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Samuel Price: Pawfect Pieces

 by danielle on 05 May 2014 |
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Samuel Price is no ordinary pet artist, creating his unique, contemporary dog portraits without using a drop of paint. 
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Instead, the self-taught Price recycles magazines to fashion his works. He began his unique technique out of necessity, rather than artist’s whim. As a young man he could not afford paint and so took to cutting up and gluing together pieces from old magazines and newspapers to create pictures of animals, people, and scenery.  


Assembled from hundreds of small magazine squares, each artwork takes three to six months to complete, varying the size and complexity of the subject matter. 

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Price began creating photomontages of pets after a friend of his was unhappy with how a portrait of her dog Floyd by another artist was turning out. Price offered to give immortalising Floyd a go and he was so pleased with the result, it is still one of his favourite works to date. Since then he was captured many a doggy face using his unique method. 



Says the artist, “I feel incredibly blessed to have the opportunity to share my passion for dog art with the world. I never imagined that my career would have taken me in the direction that it has, but I have learned so much by studying animals and have aligned my career in a very intuitive manner to combine my personal interests and pursue my dreams.”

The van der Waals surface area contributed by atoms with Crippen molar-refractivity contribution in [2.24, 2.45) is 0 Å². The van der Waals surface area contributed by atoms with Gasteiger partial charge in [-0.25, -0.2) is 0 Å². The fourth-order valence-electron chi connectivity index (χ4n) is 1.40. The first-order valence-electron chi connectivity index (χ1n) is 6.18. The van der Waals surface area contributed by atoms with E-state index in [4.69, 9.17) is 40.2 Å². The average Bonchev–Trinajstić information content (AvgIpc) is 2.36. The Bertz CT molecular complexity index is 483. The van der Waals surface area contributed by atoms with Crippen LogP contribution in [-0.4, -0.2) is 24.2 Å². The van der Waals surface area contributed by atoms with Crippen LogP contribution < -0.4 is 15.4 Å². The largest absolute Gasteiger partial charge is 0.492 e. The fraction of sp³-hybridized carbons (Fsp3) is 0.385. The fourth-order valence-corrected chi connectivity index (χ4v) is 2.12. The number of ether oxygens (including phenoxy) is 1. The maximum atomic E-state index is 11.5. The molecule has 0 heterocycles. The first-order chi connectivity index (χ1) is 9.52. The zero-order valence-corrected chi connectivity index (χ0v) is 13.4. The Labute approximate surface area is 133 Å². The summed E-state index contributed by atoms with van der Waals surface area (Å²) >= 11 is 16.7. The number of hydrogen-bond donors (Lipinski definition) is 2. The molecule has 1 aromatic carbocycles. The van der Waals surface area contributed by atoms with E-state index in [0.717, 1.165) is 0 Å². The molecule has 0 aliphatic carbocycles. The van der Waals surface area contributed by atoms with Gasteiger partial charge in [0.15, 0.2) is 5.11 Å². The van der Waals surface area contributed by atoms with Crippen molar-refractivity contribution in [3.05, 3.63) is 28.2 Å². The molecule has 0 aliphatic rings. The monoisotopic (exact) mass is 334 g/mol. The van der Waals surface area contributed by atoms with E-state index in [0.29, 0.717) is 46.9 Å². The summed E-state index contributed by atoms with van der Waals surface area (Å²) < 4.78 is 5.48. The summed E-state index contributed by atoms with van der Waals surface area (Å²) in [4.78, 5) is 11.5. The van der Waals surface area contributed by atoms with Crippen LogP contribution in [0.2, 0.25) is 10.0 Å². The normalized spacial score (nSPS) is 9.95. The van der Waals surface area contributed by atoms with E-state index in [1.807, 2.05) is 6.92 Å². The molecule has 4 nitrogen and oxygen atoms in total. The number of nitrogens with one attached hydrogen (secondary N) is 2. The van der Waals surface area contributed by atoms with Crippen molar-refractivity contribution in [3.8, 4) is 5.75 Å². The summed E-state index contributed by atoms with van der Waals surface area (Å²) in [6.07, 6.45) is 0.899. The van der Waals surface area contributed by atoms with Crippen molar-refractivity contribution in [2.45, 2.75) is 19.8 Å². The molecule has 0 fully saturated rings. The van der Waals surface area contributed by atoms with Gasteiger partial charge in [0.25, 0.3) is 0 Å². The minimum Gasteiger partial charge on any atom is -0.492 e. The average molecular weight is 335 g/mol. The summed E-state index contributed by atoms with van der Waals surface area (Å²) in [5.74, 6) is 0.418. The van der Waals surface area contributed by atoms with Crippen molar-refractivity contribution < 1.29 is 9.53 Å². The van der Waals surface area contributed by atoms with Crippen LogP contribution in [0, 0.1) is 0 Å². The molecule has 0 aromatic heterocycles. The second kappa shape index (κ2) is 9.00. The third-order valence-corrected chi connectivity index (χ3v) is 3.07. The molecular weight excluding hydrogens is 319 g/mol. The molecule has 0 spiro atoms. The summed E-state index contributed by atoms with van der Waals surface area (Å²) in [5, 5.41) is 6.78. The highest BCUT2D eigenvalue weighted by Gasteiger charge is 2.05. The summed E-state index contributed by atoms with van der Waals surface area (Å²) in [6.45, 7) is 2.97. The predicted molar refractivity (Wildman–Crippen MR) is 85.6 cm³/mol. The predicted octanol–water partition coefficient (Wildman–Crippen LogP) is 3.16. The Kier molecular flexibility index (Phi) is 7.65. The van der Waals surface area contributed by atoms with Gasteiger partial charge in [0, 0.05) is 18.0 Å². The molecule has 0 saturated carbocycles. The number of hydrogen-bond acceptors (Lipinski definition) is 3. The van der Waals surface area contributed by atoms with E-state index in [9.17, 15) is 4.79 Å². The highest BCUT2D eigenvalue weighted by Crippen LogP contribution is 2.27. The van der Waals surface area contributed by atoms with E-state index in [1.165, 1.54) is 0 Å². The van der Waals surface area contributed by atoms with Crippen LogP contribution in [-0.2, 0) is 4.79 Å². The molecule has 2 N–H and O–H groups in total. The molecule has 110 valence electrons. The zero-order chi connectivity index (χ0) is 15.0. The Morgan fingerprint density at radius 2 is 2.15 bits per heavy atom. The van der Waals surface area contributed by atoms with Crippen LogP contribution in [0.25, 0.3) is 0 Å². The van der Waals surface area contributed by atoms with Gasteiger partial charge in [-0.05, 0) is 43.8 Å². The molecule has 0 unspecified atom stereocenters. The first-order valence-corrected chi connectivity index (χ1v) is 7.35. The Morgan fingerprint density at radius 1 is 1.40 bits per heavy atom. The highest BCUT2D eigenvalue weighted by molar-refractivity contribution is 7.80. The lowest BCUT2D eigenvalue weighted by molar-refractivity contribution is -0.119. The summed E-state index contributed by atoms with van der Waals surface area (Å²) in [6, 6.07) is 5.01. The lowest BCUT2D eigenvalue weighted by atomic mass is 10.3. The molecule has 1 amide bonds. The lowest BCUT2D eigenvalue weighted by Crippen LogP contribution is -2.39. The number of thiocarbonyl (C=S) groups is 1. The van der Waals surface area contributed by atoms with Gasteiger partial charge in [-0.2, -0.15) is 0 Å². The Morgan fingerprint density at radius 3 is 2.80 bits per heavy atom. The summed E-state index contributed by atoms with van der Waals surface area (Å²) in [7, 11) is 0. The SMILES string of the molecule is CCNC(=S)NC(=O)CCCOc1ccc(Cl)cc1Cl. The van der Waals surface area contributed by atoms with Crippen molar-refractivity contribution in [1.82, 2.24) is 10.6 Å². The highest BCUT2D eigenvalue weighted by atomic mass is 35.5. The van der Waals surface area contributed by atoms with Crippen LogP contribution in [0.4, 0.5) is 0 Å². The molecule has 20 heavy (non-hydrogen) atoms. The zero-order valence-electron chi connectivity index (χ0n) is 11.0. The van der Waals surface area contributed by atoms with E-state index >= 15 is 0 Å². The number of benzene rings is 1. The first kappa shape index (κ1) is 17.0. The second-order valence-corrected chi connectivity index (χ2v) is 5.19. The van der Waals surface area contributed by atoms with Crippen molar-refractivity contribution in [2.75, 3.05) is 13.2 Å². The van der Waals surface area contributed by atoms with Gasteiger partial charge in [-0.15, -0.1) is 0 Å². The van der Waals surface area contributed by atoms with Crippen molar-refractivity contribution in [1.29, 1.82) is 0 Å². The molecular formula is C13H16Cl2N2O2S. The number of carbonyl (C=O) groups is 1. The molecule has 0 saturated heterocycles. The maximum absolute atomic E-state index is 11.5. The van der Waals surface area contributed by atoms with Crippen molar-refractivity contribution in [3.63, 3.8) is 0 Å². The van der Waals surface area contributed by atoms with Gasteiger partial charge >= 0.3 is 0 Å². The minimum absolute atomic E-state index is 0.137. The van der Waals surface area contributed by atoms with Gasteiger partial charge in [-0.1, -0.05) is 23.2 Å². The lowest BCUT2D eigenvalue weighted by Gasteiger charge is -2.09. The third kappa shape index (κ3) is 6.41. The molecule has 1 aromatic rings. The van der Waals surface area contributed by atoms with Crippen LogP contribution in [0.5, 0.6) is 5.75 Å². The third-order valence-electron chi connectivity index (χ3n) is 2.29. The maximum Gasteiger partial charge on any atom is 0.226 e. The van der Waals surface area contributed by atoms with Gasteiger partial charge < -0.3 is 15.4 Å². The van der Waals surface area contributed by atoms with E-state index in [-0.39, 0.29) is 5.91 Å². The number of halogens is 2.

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Price works from photographs, sketching the basic shape of the pet on canvas, and starts gluing. He usually asks the client to take the photos themselves, as they know their pet best, and how to best capture their personality. Price tries hard to capture the affection owner’s have for their dogs in his work. 


It is important to Price his artworks stand the test of time. He attaches the magazine clippings from everyday publications using polymer emulsion, a kind of acrylic paint, which he paints the back and front of each piece. The polymer embalms the magazine to prevent the natural process of oxidation which would cause the paper to corrode over time. When the artwork is complete, he glazes it with UV protective gloss that deflects sunlight, preventing any harmful fading that might result from exposure over time.  

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Price lives in San Francisco with his wife, his dog Buster, and two cats. 





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